New primary date makes campaigns adjust schedules -- Gazette.Net


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A new primary date has led many Maryland gubernatorial campaigns to start their politicking unseasonably early, but some prime contenders have opted for a delayed start to the race.

For the 2014 election, Maryland’s primary will be held on June 24 rather than in September, forcing candidates who otherwise might have waited until the fall to declare their intentions earlier.

Lt. Gov. Anthony Brown and Del. Heather Mizeur (Dist. 20) of Takoma Park already have declared their intentions to seek the Democratic nomination for governor. Attorney General Douglas F. Gansler has said he plans to run but won’t formally begin campaigning until the fall.

On the Republican side, Harford County Executive David Craig and Anne Arundel County Del. Ronald George (Dist. 30) of Arnold each have declared their candidacy.

Charles Lollar, a Charles County Republican, said this week he planned to launch a gubernatorial campaign in September.

Lollar said the delay was to make sure he, his wife and four daughters were all on the same page about his decision.

The change in the primary schedule makes it harder for campaigns to plan because they don’t have any data on what works best, said Sen. Joseph Getty (R-Dist. 5) of Manchester, who served as political director for Robert Ehrlich’s successful 2002 gubernatorial campaign.

Announcing in May or June 2013 with a September 2014 primary would have seemed early, but with the new calendar, candidates who declare early are on a typical schedule of announcing a year ahead of the primary, Getty said.

Moving the primary makes it even more important for candidates who want to be successful statewide to get out among the voters and begin getting feedback, Mizeur said.

With the new primary date, campaigns lose the entire summer of 2014, making a head start in developing a statewide operation even more important, said Justin Schall, campaign manager for Brown’s campaign.

“There’s a huge difference between being in late June and at the end of September,” Schall said.

The Craig campaign wanted to take advantage of the summer months to go to events and start working toward the primary, said campaign manager Paul Ellington.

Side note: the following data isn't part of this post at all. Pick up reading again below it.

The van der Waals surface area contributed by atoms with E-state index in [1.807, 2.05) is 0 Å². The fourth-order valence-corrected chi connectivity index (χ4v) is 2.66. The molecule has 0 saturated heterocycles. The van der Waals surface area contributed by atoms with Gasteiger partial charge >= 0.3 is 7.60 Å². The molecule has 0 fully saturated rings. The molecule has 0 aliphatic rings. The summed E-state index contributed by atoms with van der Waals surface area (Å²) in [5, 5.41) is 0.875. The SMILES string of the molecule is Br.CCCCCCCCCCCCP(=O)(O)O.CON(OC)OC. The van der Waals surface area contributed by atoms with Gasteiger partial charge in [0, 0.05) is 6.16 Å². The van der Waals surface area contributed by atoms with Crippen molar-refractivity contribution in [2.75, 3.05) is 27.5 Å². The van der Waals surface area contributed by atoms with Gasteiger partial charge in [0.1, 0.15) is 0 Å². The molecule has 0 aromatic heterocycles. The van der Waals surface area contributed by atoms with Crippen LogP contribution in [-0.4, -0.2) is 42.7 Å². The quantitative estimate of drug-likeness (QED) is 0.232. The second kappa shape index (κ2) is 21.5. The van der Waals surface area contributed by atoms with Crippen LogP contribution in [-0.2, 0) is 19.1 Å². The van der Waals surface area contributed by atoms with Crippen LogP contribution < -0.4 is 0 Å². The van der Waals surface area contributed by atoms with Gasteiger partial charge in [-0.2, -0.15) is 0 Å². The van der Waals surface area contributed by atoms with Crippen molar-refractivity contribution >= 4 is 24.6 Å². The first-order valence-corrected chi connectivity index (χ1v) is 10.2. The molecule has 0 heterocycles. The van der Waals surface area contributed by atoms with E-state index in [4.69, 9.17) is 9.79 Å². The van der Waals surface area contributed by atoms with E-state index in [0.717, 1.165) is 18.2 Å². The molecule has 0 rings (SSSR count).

The campaign also announced Craig’s running mate, Del. Jeannie Haddaway-Riccio (R-Dist. 37B) of Newcomb, early so she’ll be able to serve an active role in the campaign, Ellington said.

But announcing your intentions early doesn’t come without its potential pitfalls.

A campaign always wants to get its message to the widest possible audience, and the public is distracted in the summer with vacations and other activities, Getty said.

August is a slow month in politics as well as in retail, noted George, who owns jewelry stores in Annapolis and Severna Park.

The summer is a chance to exchange ideas with voters and develop a campaign built around issues, said Doug Thornell, a spokesman for the Gansler campaign.

The attorney general believes campaigns are long enough and there’s no need to make them longer than necessary, Thornell said.

Gansler preferred to use the summer months to talk with voters before beginning more traditional campaign events once people start to engage more after Labor Day, he said.

“He wanted to lay that foundation,” Thornell said.

By announcing a campaign in the sluggish summer months, a candidate runs the risk of losing the momentum of any media attention the announcement may have brought the campaign, Getty said.

According to Larry Sabato, director of the University of Virginia’s Center for Politics, the attention generated from a campaign kickoff event can be fleeting.

“The announcement itself is usually just a media event, a set piece full of symbolism designed to put the candidate in the best possible light,” Sabato wrote. “It’s mainly used for TV ads, after the initial burst of positive free publicity that fades quickly.”

If there’s doubt about whether a candidate is running, declaring early can help with fundraising, said Robert L. Flanagan, who spent 16 years as a Republican member of the House of Delegates from Howard County before serving as Ehrlich’s secretary of transportation.

Brown announced his campaign in June and picked Howard County Executive Ken Ulman as his running mate.

That has allowed the campaign to get Ulman involved with fundraising in a way that wouldn’t have been possible without an announcement, Flanagan said.

So for Brown, announcing when he did makes a lot of sense, Flanagan said.

Gansler made headlines in the spring with a $5 million campaign war chest, and Flanagan said he may be better served to not begin campaigning until people start paying attention in the fall.

“So for Gansler, I think waiting makes sense,” he said.

As the campaign picks up, when the candidates’ campaigns began will be overtaken by the race for fundraising dollars.

According to the University of Maryland’s Center for American Politics and Citizenship, Gov. Martin O’Malley (D) spent nearly $14 million on his 2010 re-election campaign, while Republican challenger Ehrlich spent more than $8 million on the race.

“I don’t think it matters enormously when you announce your candidacy,” Sabato wrote. “What matters is when you start fundraising. It takes a fortune to run a campaign for governor, and you can’t start gathering cash soon enough.”



rmarshall@gazette.net